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Science >> Chemistry for Kids >> Periodic Table
<---Nickel       Zinc--->

Elements for Kids

Copper

The element copper

<---Nickel       Zinc--->
  • Symbol: Cu
  • Atomic Number: 29
  • Atomic Weight: 63.546
  • Classification: Transition metal
  • Phase at Room Temperature: Solid
  • Density: 8.96 grams per cm cubed
  • Melting Point: 1084°C, 1984°F
  • Boiling Point: 2562°C, 4644°F
  • Discovered by: Known about since ancient times


Copper is the first element in the eleventh column of the periodic table. It is classified as a transition metal. Copper atoms have 29 electrons and 29 protons with 34 neutrons in the most abundant isotope. Copper was one of the first metals to be used by man.

Characteristics and Properties

Under standard conditions copper is a soft orange-colored metal. It is an excellent conductor of electricity and heat. It is also very ductile allowing it to be easily bent and stretched into a wire.

Copper is not a very reactive element, but it will react slowly to air and water. When exposed to air, it will eventually tarnish to a brownish color. If water is also present, it will corrode to form a green carbonate called verdigris. This is what makes the Statue of Liberty green.

Where is copper found on Earth?

Copper is found in the Earth's crust. Because copper is slow to react, it is often found in its pure form. This was how many ancient cultures were able to take advantage of the metal. Today, most copper is extracted from minerals such as copper sulfides or copper carbonates.

The world-wide demand for copper has increased dramatically in recent years. This has caused an increase in the price of copper. Fortunately, copper is 100% recyclable and large percentage of copper each year comes from recycling. The number one producer of mined copper is Chile who produces around 33% of the world's mined copper.

How is copper used today?

Copper is used mostly in its metal form. About 60% of the copper produced is used for electrical wiring and cable. Copper is an excellent material for wiring because of its electrical conductivity, ductility, corrosion resistance, low thermal expansion, and tensile strength.

Copper is also used in plumbing, roofing, industrial machinery, integrated circuits (computer chips), cookware, coins, and electric motors. Around 5% of copper is used to make metal alloys such as brass (mixed with zinc) and bronze (mixed with tin).

How much copper is in a penny?

We often think of the U.S. penny as being made of copper. This is true for pennies made before 1982 when they were 95% copper and 5% zinc. Since 1982, pennies have been made from 97.5% zinc and 2.4% copper. This is because the copper was worth more than the penny.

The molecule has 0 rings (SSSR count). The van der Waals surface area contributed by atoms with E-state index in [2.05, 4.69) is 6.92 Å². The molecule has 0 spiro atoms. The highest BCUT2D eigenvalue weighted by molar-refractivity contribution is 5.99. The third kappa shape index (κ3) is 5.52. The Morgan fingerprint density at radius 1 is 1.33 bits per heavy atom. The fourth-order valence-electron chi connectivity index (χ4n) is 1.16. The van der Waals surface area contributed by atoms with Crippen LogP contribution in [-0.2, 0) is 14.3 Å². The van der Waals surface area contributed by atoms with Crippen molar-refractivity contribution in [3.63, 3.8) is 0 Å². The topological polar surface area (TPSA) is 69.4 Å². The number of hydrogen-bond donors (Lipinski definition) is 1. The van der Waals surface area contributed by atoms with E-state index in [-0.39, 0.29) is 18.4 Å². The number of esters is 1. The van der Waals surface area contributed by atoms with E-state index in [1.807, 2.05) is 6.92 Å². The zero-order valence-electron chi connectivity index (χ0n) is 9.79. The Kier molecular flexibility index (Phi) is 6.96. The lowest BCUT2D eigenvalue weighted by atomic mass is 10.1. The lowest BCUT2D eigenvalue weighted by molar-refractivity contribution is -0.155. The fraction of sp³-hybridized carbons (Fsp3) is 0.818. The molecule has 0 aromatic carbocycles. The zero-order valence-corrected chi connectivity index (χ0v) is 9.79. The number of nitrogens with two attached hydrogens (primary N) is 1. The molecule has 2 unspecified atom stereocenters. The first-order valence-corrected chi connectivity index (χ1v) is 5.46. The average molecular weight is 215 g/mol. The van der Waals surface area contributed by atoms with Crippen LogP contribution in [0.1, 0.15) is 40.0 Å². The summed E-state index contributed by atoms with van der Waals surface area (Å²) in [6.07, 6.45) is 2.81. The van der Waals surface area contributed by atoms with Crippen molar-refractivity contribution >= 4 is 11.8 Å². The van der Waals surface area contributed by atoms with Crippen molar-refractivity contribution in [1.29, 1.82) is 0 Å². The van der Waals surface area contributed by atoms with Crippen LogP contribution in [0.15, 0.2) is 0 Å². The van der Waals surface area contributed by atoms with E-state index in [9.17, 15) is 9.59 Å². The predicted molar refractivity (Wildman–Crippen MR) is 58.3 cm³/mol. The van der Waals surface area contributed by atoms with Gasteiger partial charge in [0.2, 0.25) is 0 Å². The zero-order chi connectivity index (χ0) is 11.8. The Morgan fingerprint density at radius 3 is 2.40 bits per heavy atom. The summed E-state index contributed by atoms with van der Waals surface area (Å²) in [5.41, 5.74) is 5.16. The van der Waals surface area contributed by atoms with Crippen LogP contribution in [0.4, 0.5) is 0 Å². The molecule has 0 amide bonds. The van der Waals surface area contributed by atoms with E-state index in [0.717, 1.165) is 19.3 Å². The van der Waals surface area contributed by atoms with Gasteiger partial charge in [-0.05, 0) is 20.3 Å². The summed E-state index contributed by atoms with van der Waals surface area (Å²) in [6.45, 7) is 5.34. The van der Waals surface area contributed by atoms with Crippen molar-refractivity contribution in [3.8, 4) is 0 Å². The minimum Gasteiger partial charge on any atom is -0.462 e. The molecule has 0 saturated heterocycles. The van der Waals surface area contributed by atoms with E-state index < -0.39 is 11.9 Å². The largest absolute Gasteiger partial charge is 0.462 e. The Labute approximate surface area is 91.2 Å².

How was it discovered?

Copper has been known about since ancient times as far back as 10,000 years ago. People first began to smelt copper from ore around 5,000 BC. The Copper Age lasted up until the Bronze Age about 3600 BC when people learned that by mixing tin with copper they could make the harder metal bronze.

Where did copper get its name?

The name comes from the word "Cuprum", which is the Latin name for the island of Cyprus. Cyprus is an island in the Mediterranean Sea where the Romans mined much of their copper. This is where the symbol Cu also comes from.

Isotopes

Copper has two stable isotopes that make up naturally occurring copper: copper-63 and copper-65.

Interesting Facts about Copper

More on the Elements and the Periodic Table

Elements
Periodic Table

Alkali Metals
Lithium
Sodium
Potassium

Alkaline Earth Metals
Beryllium
Magnesium
Calcium
Radium

Transition Metals
Scandium
Titanium
Vanadium
Chromium
Manganese
Iron
Cobalt
Nickel
Copper
Zinc
Silver
Platinum
Gold
Mercury
Post-transition Metals
Aluminum
Gallium
Tin
Lead

Metalloids
Boron
Silicon
Germanium
Arsenic

Nonmetals
Hydrogen
Carbon
Nitrogen
Oxygen
Phosphorus
Sulfur
Halogens
Fluorine
Chlorine
Iodine

Noble Gases
Helium
Neon
Argon

Lanthanides and Actinides
Uranium
Plutonium

More Chemistry Subjects

Matter
Atom
Molecules
Isotopes
Solids, Liquids, Gases
Melting and Boiling
Chemical Bonding
Chemical Reactions
Radioactivity and Radiation
Mixtures and Compounds
Naming Compounds
Mixtures
Separating Mixtures
Solutions
Acids and Bases
Crystals
Metals
Salts and Soaps
Water
Other
Glossary and Terms
Chemistry Lab Equipment
Organic Chemistry
Famous Chemists


Science >> Chemistry for Kids >> Periodic Table





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